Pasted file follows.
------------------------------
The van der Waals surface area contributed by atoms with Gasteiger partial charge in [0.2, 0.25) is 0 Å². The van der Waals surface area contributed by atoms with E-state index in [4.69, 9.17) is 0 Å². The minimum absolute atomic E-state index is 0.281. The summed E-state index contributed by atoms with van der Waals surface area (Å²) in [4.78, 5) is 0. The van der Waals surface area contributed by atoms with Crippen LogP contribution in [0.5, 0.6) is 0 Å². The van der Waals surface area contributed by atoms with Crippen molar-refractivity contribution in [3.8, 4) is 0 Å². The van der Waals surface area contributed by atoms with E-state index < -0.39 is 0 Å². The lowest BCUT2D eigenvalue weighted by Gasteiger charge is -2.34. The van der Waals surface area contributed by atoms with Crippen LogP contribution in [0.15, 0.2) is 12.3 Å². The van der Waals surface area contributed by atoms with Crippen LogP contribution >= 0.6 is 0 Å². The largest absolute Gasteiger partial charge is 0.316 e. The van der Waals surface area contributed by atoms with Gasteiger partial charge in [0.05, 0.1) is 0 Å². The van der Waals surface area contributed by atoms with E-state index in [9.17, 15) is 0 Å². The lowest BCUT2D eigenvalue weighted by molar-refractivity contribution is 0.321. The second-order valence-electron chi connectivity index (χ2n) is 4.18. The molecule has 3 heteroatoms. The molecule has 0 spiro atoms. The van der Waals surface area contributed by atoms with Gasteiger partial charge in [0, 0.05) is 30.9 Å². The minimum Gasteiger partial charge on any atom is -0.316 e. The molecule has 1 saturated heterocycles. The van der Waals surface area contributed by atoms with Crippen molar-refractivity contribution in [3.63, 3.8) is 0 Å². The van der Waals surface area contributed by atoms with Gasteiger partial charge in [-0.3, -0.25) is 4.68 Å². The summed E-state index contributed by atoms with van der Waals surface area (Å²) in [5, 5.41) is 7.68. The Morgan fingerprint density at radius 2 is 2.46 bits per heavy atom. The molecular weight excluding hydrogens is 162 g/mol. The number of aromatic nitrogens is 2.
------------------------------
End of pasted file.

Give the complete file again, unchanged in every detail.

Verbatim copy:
The van der Waals surface area contributed by atoms with Gasteiger partial charge in [0.2, 0.25) is 0 Å². The van der Waals surface area contributed by atoms with E-state index in [4.69, 9.17) is 0 Å². The minimum absolute atomic E-state index is 0.281. The summed E-state index contributed by atoms with van der Waals surface area (Å²) in [4.78, 5) is 0. The van der Waals surface area contributed by atoms with Crippen LogP contribution in [0.5, 0.6) is 0 Å². The van der Waals surface area contributed by atoms with Crippen molar-refractivity contribution in [3.8, 4) is 0 Å². The van der Waals surface area contributed by atoms with E-state index < -0.39 is 0 Å². The lowest BCUT2D eigenvalue weighted by Gasteiger charge is -2.34. The van der Waals surface area contributed by atoms with Crippen LogP contribution in [0.15, 0.2) is 12.3 Å². The van der Waals surface area contributed by atoms with Crippen LogP contribution >= 0.6 is 0 Å². The largest absolute Gasteiger partial charge is 0.316 e. The van der Waals surface area contributed by atoms with Gasteiger partial charge in [0.05, 0.1) is 0 Å². The van der Waals surface area contributed by atoms with E-state index in [9.17, 15) is 0 Å². The lowest BCUT2D eigenvalue weighted by molar-refractivity contribution is 0.321. The second-order valence-electron chi connectivity index (χ2n) is 4.18. The molecule has 3 heteroatoms. The molecule has 0 spiro atoms. The van der Waals surface area contributed by atoms with Gasteiger partial charge in [0, 0.05) is 30.9 Å². The minimum Gasteiger partial charge on any atom is -0.316 e. The molecule has 1 saturated heterocycles. The van der Waals surface area contributed by atoms with Crippen molar-refractivity contribution in [3.63, 3.8) is 0 Å². The van der Waals surface area contributed by atoms with Gasteiger partial charge in [-0.3, -0.25) is 4.68 Å². The summed E-state index contributed by atoms with van der Waals surface area (Å²) in [5, 5.41) is 7.68. The Morgan fingerprint density at radius 2 is 2.46 bits per heavy atom. The molecular weight excluding hydrogens is 162 g/mol. The number of aromatic nitrogens is 2.